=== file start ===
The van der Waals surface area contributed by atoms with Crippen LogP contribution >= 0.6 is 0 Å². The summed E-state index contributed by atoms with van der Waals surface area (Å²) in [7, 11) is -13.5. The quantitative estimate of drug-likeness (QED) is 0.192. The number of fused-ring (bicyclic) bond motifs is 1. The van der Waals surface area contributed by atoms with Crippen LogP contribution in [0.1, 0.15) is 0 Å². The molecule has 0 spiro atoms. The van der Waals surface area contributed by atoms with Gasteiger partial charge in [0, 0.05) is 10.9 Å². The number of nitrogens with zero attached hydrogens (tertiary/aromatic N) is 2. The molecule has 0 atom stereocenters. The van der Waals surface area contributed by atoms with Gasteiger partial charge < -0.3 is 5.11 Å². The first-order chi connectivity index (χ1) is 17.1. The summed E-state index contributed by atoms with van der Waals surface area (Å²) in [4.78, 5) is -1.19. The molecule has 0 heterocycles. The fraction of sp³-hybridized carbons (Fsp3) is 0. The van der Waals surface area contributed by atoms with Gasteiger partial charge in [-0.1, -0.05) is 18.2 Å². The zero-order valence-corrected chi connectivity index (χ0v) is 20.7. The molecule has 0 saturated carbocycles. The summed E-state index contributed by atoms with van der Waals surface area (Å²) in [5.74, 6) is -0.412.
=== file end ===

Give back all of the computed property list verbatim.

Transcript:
The van der Waals surface area contributed by atoms with Crippen LogP contribution >= 0.6 is 0 Å². The summed E-state index contributed by atoms with van der Waals surface area (Å²) in [7, 11) is -13.5. The quantitative estimate of drug-likeness (QED) is 0.192. The number of fused-ring (bicyclic) bond motifs is 1. The van der Waals surface area contributed by atoms with Crippen LogP contribution in [0.1, 0.15) is 0 Å². The molecule has 0 spiro atoms. The van der Waals surface area contributed by atoms with Gasteiger partial charge in [0, 0.05) is 10.9 Å². The number of nitrogens with zero attached hydrogens (tertiary/aromatic N) is 2. The molecule has 0 atom stereocenters. The van der Waals surface area contributed by atoms with Gasteiger partial charge < -0.3 is 5.11 Å². The first-order chi connectivity index (χ1) is 17.1. The summed E-state index contributed by atoms with van der Waals surface area (Å²) in [4.78, 5) is -1.19. The molecule has 0 heterocycles. The fraction of sp³-hybridized carbons (Fsp3) is 0. The van der Waals surface area contributed by atoms with Gasteiger partial charge in [-0.1, -0.05) is 18.2 Å². The zero-order valence-corrected chi connectivity index (χ0v) is 20.7. The molecule has 0 saturated carbocycles. The summed E-state index contributed by atoms with van der Waals surface area (Å²) in [5.74, 6) is -0.412.